Released on July 26, 2010, ‘Praise & Blame’ is the 39th studio album by Welsh musician Tom Jones, made up of largely little known devotional and gospel covers.
Track listing : 1.What Good Am I? (Bob Dylan) – 03:51 . 2.Lord Help (Jessie Mae Hemphill) – 03:41 . 3.Did Trouble Me (Susan Werner) – 04:15 . 4.Strange Things (Sister Rosetta Tharpe) – 03:00 . 5.Burning Hell (Bernard Bessman, John Lee Hooker) – 03.26 . 6.If I Give My Soul (Billy Joe Shaver) – 03:30 . 7.Don’t Knock (Pops Staples, Wesley Westbrooks) – 02:16 . 8.Nobody’s Fault but Mine (traditional) – 03:40 . 9.Didn’t It Rain (traditional) – 03:21 . 10.Ain’t No Grave (Claude Ely) – 03:08 . 11.Run On (traditional) – 03:58 .
Musicians : Tom Jones – Vocals (Background) . Ethan Johns – banjo, bass, guitar, percussion, producer, mellotron, omnichord, mixing . Booker T. Jones – piano, hammond B3 . Dave Bronze – bass guitar . Richard Causon – harmonium . B. J. Cole – guitar . Christopher – holland organ . Ian Jennings – bass guitar . Augie Meyers – farfisa organ . Benmont Tench – piano . Henry Spinetti – drums . Jeremy Stacey – drums . Allison Pierce – backing vocalist . Louis Price – backing vocalist . David Rawlings – backing vocalist . Camilla Staveley – backing vocalist . Emily Staveley – Vocals (Background) (Background) . Jessica Staveley – Vocals (Background) . Oren Waters – Vocals (Background) . Gillian Welch – Vocals (Background) . Terry Young – Vocals (Background) .
Production Produced by Ethan Johns . Billy Mims – assistant engineer . Dominic Monks – engineer, mixing . Mat Arnold – assistant engineer . Andy Kitchen – assistant engineer . Bob Ludwig – mastering .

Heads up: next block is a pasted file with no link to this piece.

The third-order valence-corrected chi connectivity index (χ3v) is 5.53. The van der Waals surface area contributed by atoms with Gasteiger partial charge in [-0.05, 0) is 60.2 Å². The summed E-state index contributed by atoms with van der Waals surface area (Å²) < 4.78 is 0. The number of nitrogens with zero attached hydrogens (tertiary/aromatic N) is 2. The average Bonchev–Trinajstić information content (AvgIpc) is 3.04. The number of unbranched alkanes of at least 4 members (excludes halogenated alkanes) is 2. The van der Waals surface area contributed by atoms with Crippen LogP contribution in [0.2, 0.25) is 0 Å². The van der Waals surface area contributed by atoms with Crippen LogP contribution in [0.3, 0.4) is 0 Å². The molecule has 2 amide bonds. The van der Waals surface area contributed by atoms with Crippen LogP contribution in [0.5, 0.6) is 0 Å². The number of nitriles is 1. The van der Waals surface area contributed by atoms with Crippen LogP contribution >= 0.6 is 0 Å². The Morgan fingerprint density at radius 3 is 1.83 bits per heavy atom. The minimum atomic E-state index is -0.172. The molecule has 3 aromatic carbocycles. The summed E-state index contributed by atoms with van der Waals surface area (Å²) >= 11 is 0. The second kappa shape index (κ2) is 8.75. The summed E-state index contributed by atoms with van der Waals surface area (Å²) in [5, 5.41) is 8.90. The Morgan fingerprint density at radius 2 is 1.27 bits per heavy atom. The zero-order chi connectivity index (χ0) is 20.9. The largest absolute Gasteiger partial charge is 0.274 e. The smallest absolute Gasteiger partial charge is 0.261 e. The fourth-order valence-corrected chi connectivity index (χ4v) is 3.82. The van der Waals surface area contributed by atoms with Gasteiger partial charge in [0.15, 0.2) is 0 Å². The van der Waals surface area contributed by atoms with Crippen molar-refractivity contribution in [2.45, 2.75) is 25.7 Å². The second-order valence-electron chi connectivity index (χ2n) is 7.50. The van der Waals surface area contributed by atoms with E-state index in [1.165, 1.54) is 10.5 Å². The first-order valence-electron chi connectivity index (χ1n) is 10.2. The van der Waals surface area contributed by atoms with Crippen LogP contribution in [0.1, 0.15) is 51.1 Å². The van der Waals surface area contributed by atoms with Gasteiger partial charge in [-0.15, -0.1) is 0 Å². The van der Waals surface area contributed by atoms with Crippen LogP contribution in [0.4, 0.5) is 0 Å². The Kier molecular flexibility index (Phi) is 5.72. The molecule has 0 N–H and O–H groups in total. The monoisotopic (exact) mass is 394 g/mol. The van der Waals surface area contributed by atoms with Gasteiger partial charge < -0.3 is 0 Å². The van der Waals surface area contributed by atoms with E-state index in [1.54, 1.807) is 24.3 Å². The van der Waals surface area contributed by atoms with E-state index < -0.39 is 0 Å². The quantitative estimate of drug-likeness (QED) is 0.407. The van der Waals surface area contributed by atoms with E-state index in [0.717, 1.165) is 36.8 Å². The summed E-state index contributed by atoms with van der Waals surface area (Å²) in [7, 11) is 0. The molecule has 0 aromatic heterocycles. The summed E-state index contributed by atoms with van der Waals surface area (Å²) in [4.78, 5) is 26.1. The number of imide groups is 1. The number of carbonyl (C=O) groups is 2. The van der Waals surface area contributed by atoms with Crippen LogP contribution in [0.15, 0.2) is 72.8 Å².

Packaging : Marcus Grob – Portraits
Recorded December 2009 at Real World Studios, UK, Sunset Sound Recorders, Los Angeles .
Released on July 26, 2010 by Lost Highway.
Trouble is, for all that, Praise & Blame is not bad at all. There is little of the racked gravitas of Cash’s final studio sessions here, and not much of Plant and Krauss’s (and producer T-Bone Burnett’s) penchant for reanimating off-beat rarities. Aficionados tend to prefer revamped legends whispery and contrite, rather than vigorous and finger-clicking. Jones grew up on these hymns and spirituals; his enthusiasm for this project is palpable.
Praise and Blame is a triumph—a searing, immediate, brilliantly sung record that lays waste to these eleven semi-obscure songs of faith. Jones has done stripped-down before, as on the quasi-country hit “Green, Green Grass of Home” back in the ‘60s, but he’s never been this raw, and it’s a refreshing sound that fits him like extra-tight trousers.
A confusing release that will appeal little to those beyond Jones’ generation. It’s a gauche mix of church and the rock’n’roll chestnuts he grew up on. Outside Robert Plant, it’s hard to see who it’ll appeal to. A sincere reimagining of more arch songs – like Cash doing Hurt – would have grabbed our throats and hearts.